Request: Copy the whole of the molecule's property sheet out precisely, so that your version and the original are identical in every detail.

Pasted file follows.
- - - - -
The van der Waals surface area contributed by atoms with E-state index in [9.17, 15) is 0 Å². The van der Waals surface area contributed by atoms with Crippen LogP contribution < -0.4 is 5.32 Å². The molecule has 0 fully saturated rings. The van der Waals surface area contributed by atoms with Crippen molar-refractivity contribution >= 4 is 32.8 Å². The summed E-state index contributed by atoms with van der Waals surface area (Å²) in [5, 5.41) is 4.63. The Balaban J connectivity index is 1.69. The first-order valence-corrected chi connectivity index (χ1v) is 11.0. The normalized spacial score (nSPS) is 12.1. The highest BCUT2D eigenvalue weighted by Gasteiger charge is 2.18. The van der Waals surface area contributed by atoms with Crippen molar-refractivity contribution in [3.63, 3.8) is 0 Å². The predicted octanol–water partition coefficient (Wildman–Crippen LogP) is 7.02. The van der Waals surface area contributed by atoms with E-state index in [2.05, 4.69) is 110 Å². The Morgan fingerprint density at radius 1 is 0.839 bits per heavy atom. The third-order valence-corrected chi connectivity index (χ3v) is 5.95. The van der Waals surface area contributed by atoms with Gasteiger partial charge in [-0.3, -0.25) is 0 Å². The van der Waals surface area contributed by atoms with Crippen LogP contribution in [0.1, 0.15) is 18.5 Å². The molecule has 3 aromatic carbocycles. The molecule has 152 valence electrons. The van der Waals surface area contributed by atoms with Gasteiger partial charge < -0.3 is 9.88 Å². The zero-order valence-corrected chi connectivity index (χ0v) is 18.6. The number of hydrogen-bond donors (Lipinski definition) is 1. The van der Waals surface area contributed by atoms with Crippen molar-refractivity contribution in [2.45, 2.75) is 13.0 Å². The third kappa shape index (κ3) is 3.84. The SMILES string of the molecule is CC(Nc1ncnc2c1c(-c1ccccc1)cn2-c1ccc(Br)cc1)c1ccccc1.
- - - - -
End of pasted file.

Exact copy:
The van der Waals surface area contributed by atoms with E-state index in [9.17, 15) is 0 Å². The van der Waals surface area contributed by atoms with Crippen LogP contribution < -0.4 is 5.32 Å². The molecule has 0 fully saturated rings. The van der Waals surface area contributed by atoms with Crippen molar-refractivity contribution >= 4 is 32.8 Å². The summed E-state index contributed by atoms with van der Waals surface area (Å²) in [5, 5.41) is 4.63. The Balaban J connectivity index is 1.69. The first-order valence-corrected chi connectivity index (χ1v) is 11.0. The normalized spacial score (nSPS) is 12.1. The highest BCUT2D eigenvalue weighted by Gasteiger charge is 2.18. The van der Waals surface area contributed by atoms with Crippen molar-refractivity contribution in [3.63, 3.8) is 0 Å². The predicted octanol–water partition coefficient (Wildman–Crippen LogP) is 7.02. The van der Waals surface area contributed by atoms with E-state index in [2.05, 4.69) is 110 Å². The Morgan fingerprint density at radius 1 is 0.839 bits per heavy atom. The third-order valence-corrected chi connectivity index (χ3v) is 5.95. The van der Waals surface area contributed by atoms with Gasteiger partial charge in [-0.3, -0.25) is 0 Å². The van der Waals surface area contributed by atoms with Crippen LogP contribution in [0.1, 0.15) is 18.5 Å². The molecule has 3 aromatic carbocycles. The molecule has 152 valence electrons. The van der Waals surface area contributed by atoms with Gasteiger partial charge < -0.3 is 9.88 Å². The zero-order valence-corrected chi connectivity index (χ0v) is 18.6. The number of hydrogen-bond donors (Lipinski definition) is 1. The van der Waals surface area contributed by atoms with Crippen molar-refractivity contribution in [2.45, 2.75) is 13.0 Å². The third kappa shape index (κ3) is 3.84. The SMILES string of the molecule is CC(Nc1ncnc2c1c(-c1ccccc1)cn2-c1ccc(Br)cc1)c1ccccc1.